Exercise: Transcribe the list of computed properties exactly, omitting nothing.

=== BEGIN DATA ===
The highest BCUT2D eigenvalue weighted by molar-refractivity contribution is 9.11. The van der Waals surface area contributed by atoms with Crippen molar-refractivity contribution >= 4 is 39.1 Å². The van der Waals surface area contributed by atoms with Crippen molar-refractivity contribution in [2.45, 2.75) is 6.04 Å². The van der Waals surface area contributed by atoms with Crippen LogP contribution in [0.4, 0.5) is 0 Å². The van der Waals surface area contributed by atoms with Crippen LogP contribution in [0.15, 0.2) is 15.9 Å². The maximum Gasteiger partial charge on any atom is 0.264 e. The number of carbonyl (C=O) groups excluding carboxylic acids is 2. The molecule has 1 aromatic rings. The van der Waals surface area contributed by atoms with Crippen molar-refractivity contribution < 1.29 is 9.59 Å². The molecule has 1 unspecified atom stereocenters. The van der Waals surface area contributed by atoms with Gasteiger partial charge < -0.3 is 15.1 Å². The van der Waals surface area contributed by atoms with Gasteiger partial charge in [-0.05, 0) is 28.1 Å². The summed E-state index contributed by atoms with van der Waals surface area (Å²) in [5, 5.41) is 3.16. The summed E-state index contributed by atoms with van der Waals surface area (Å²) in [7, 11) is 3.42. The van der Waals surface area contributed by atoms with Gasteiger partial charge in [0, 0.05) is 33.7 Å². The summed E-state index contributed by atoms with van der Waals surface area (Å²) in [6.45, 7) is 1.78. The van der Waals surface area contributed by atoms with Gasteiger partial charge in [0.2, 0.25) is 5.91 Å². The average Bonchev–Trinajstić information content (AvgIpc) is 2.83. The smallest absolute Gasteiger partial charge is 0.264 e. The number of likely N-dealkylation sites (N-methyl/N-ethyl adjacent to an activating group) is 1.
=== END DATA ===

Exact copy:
The highest BCUT2D eigenvalue weighted by molar-refractivity contribution is 9.11. The van der Waals surface area contributed by atoms with Crippen molar-refractivity contribution >= 4 is 39.1 Å². The van der Waals surface area contributed by atoms with Crippen molar-refractivity contribution in [2.45, 2.75) is 6.04 Å². The van der Waals surface area contributed by atoms with Crippen LogP contribution in [0.4, 0.5) is 0 Å². The van der Waals surface area contributed by atoms with Crippen LogP contribution in [0.15, 0.2) is 15.9 Å². The maximum Gasteiger partial charge on any atom is 0.264 e. The number of carbonyl (C=O) groups excluding carboxylic acids is 2. The molecule has 1 aromatic rings. The van der Waals surface area contributed by atoms with Crippen molar-refractivity contribution < 1.29 is 9.59 Å². The molecule has 1 unspecified atom stereocenters. The van der Waals surface area contributed by atoms with Gasteiger partial charge < -0.3 is 15.1 Å². The van der Waals surface area contributed by atoms with Gasteiger partial charge in [-0.05, 0) is 28.1 Å². The summed E-state index contributed by atoms with van der Waals surface area (Å²) in [5, 5.41) is 3.16. The summed E-state index contributed by atoms with van der Waals surface area (Å²) in [7, 11) is 3.42. The van der Waals surface area contributed by atoms with Gasteiger partial charge in [0, 0.05) is 33.7 Å². The summed E-state index contributed by atoms with van der Waals surface area (Å²) in [6.45, 7) is 1.78. The van der Waals surface area contributed by atoms with Gasteiger partial charge in [0.2, 0.25) is 5.91 Å². The average Bonchev–Trinajstić information content (AvgIpc) is 2.83. The smallest absolute Gasteiger partial charge is 0.264 e. The number of likely N-dealkylation sites (N-methyl/N-ethyl adjacent to an activating group) is 1.